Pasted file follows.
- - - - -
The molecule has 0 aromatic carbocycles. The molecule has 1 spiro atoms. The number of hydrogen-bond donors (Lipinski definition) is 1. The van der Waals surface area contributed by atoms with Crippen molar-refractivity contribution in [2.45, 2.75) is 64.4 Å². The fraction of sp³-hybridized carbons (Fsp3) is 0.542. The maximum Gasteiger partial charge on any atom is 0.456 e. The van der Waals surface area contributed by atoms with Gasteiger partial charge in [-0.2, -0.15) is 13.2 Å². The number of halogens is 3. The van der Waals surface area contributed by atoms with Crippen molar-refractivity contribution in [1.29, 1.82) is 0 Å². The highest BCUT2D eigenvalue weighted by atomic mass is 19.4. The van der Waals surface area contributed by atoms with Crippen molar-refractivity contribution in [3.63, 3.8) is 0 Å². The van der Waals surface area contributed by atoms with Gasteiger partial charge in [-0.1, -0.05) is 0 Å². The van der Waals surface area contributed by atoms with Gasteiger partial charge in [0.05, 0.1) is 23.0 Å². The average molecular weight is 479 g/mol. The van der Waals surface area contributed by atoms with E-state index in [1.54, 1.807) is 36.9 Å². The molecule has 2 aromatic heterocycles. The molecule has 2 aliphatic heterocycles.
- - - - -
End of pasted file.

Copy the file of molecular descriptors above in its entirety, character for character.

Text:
The molecule has 0 aromatic carbocycles. The molecule has 1 spiro atoms. The number of hydrogen-bond donors (Lipinski definition) is 1. The van der Waals surface area contributed by atoms with Crippen molar-refractivity contribution in [2.45, 2.75) is 64.4 Å². The fraction of sp³-hybridized carbons (Fsp3) is 0.542. The maximum Gasteiger partial charge on any atom is 0.456 e. The van der Waals surface area contributed by atoms with Gasteiger partial charge in [-0.2, -0.15) is 13.2 Å². The number of halogens is 3. The van der Waals surface area contributed by atoms with Crippen molar-refractivity contribution in [1.29, 1.82) is 0 Å². The highest BCUT2D eigenvalue weighted by atomic mass is 19.4. The van der Waals surface area contributed by atoms with Crippen molar-refractivity contribution in [3.63, 3.8) is 0 Å². The van der Waals surface area contributed by atoms with Gasteiger partial charge in [-0.1, -0.05) is 0 Å². The van der Waals surface area contributed by atoms with Gasteiger partial charge in [0.05, 0.1) is 23.0 Å². The average molecular weight is 479 g/mol. The van der Waals surface area contributed by atoms with E-state index in [1.54, 1.807) is 36.9 Å². The molecule has 2 aromatic heterocycles. The molecule has 2 aliphatic heterocycles.